Bahrain opportunity

Ignoring the past record of his own Fatah movement, Abbas said that the Palestinians need an improved economy but, “before anything, there must be a political solution.”

By
June 24, 2019 20:39
3 minute read.
BAHRAIN IS preparing to host an event devoted to the US peace plan.

BAHRAIN IS preparing to host an event devoted to the US peace plan.. (photo credit: REUTERS)

 
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Palestinian Authority President Mahmoud Abbas invited members of the Foreign Press Association to Ramallah on Sunday, in yet another stage of his campaign against the US-led “Peace to Prosperity” economic workshop which is slated to get underway in Bahrain today.

“We are confident that the conference will not be successful,” Abbas declared. He seems set to do almost anything to make this a self-fulfilling prophecy. Abbas does not want the success of the workshop – where the Trump administration’s economic plan will be fully presented, the complement to the yet-to-be-unveiled diplomatic portion of the “Deal of the Century.”

Ignoring the past record of his own Fatah movement, Abbas said that the Palestinians need an improved economy but, “before anything, there must be a political solution.”

Of course, the Palestinians have not accepted even the most generous political solutions in the past, hence the focus this time on the economy first. And while bemoaning the undoubted current economic crisis, Abbas is refusing to accept any of the millions of dollars Israel wants to transfer from tax revenues collected on behalf of the PA, because Israeli authorities are deducting the money slated to go to the families of imprisoned and dead terrorists.

Abbas repeated his stance that he will not accept any peace plan – no matter how advantageous it could be to his own people – as long as it was presented by the US under President Donald Trump. “We will not accept America to be the sole peaceful mediator for the Middle East cause,” Abbas said. “We want Europe, Russia, the UN, [and] China, and we need Britain and Germany, as well. We will not be slaves or servants to [US special envoys] Jared Kushner [and] Jason Greenblatt or [US Ambassador to Israel] David Friedman.”

More than anything else, Abbas is against any normalization of relations with Israel, without which peace will be impossible, and quiet and stability will remain elusive.

Expressing disappointment that Jordan and Egypt decided to participate in the conference despite Palestinian calls to boycott it, Abbas declared: “There will not be normalization between the Arab states and Israel... before there is a solution between Israel and the Palestinians.”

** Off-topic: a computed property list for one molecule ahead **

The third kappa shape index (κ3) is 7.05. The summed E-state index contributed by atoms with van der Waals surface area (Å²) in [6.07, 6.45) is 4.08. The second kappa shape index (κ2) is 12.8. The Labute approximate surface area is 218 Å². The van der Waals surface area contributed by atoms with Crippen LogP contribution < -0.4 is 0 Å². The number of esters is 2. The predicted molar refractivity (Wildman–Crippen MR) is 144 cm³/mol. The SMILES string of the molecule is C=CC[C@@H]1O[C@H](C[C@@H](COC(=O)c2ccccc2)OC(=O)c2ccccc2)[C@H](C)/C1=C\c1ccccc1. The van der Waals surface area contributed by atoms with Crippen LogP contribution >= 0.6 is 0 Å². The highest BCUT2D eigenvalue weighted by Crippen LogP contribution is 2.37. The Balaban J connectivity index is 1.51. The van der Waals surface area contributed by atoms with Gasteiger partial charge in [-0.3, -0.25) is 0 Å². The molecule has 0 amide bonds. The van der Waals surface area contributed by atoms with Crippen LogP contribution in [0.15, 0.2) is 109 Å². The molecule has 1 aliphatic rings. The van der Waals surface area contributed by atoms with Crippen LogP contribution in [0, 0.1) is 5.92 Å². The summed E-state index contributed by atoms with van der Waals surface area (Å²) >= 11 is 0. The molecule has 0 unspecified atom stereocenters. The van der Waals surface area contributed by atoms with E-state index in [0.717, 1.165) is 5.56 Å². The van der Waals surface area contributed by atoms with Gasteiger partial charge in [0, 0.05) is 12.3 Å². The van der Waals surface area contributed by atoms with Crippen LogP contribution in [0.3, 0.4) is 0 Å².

But Israel already has peace agreements with both Jordan and Egypt – albeit a cold peace. All three countries face certain threats in common from both Iran and Islamist extremists. The Bahrain summit could be a chance to improve relations among all the countries in the region facing similar security threats – and to improve the economy for all.

The fact that Israel has managed to reach agreements in the past with two neighboring countries should be evidence that it is not Israel which is inherently against peace, but the Palestinian leadership – doing all it can to avoid it.

In typical fashion, the Palestinians have called for a three-day “Days of Rage” protest in the West Bank and Gaza Strip around the time of the Bahrain conference. It is another sign that the Palestinians – both the PA in the West Bank and Hamas in Gaza – are willing and able to turn violence on and off.

PLO official Taysir Khalid denounced the $50 billion economic plan unveiled by the US administration as a “10-year fake investment,” and claimed that the funds allocated to Egypt, Jordan and Lebanon are “the price for liquidating the United Nations Relief and Works Agency for Palestinian Refugees [UNRWA] and the rights of Palestinian refugees.”

But surely, if the Palestinian leadership truly wants to create an independent state of its own, it should be seeking ways of maintaining its own schools, hospitals and organizations rather than relying on UNRWA. And it is time to end the insistence that the Palestinians should be perpetual refugees, even in Palestinian-controlled areas.

More than 135 of the 193 UN member countries already recognize a “State of Palestine.” Abbas could use the Bahrain workshop to turn this international recognition into something more meaningful and beneficial.

The 83-year-old Palestinian leader needs to decide what he wants to leave as his legacy: a better, safer and more prosperous society for his people, or – to paraphrase the late Israeli diplomat Abba Eban – take the opportunity to miss an opportunity yet again.

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